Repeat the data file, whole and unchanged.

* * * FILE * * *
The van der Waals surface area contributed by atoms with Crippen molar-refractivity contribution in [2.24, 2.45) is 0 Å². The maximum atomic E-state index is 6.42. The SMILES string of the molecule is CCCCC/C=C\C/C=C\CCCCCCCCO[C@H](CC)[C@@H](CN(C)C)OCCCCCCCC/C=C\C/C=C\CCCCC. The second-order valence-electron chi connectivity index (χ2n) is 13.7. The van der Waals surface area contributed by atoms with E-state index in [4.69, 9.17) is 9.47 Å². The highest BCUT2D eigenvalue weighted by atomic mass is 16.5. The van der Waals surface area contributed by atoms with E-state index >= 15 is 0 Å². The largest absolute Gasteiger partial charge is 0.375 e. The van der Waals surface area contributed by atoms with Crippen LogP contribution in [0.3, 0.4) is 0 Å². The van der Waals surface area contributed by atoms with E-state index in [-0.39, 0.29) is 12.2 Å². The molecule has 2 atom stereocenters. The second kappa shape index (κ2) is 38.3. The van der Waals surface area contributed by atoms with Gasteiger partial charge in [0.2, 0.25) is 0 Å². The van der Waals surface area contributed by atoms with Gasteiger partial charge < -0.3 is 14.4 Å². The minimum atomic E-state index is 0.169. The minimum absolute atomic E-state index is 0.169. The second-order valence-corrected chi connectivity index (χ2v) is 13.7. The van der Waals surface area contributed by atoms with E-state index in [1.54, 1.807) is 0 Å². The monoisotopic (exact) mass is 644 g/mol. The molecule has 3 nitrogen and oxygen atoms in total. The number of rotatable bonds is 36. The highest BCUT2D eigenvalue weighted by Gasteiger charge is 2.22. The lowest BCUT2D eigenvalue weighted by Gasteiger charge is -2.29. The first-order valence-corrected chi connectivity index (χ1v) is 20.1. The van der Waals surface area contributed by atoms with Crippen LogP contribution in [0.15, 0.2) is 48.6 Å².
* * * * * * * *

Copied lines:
The van der Waals surface area contributed by atoms with Crippen molar-refractivity contribution in [2.24, 2.45) is 0 Å². The maximum atomic E-state index is 6.42. The SMILES string of the molecule is CCCCC/C=C\C/C=C\CCCCCCCCO[C@H](CC)[C@@H](CN(C)C)OCCCCCCCC/C=C\C/C=C\CCCCC. The second-order valence-electron chi connectivity index (χ2n) is 13.7. The van der Waals surface area contributed by atoms with E-state index in [4.69, 9.17) is 9.47 Å². The highest BCUT2D eigenvalue weighted by atomic mass is 16.5. The van der Waals surface area contributed by atoms with E-state index >= 15 is 0 Å². The largest absolute Gasteiger partial charge is 0.375 e. The van der Waals surface area contributed by atoms with Crippen LogP contribution in [0.3, 0.4) is 0 Å². The van der Waals surface area contributed by atoms with E-state index in [-0.39, 0.29) is 12.2 Å². The molecule has 2 atom stereocenters. The second kappa shape index (κ2) is 38.3. The van der Waals surface area contributed by atoms with Gasteiger partial charge in [0.2, 0.25) is 0 Å². The van der Waals surface area contributed by atoms with Gasteiger partial charge < -0.3 is 14.4 Å². The minimum atomic E-state index is 0.169. The minimum absolute atomic E-state index is 0.169. The second-order valence-corrected chi connectivity index (χ2v) is 13.7. The van der Waals surface area contributed by atoms with E-state index in [1.54, 1.807) is 0 Å². The monoisotopic (exact) mass is 644 g/mol. The molecule has 3 nitrogen and oxygen atoms in total. The number of rotatable bonds is 36. The highest BCUT2D eigenvalue weighted by Gasteiger charge is 2.22. The lowest BCUT2D eigenvalue weighted by Gasteiger charge is -2.29. The first-order valence-corrected chi connectivity index (χ1v) is 20.1. The van der Waals surface area contributed by atoms with Crippen LogP contribution in [0.15, 0.2) is 48.6 Å².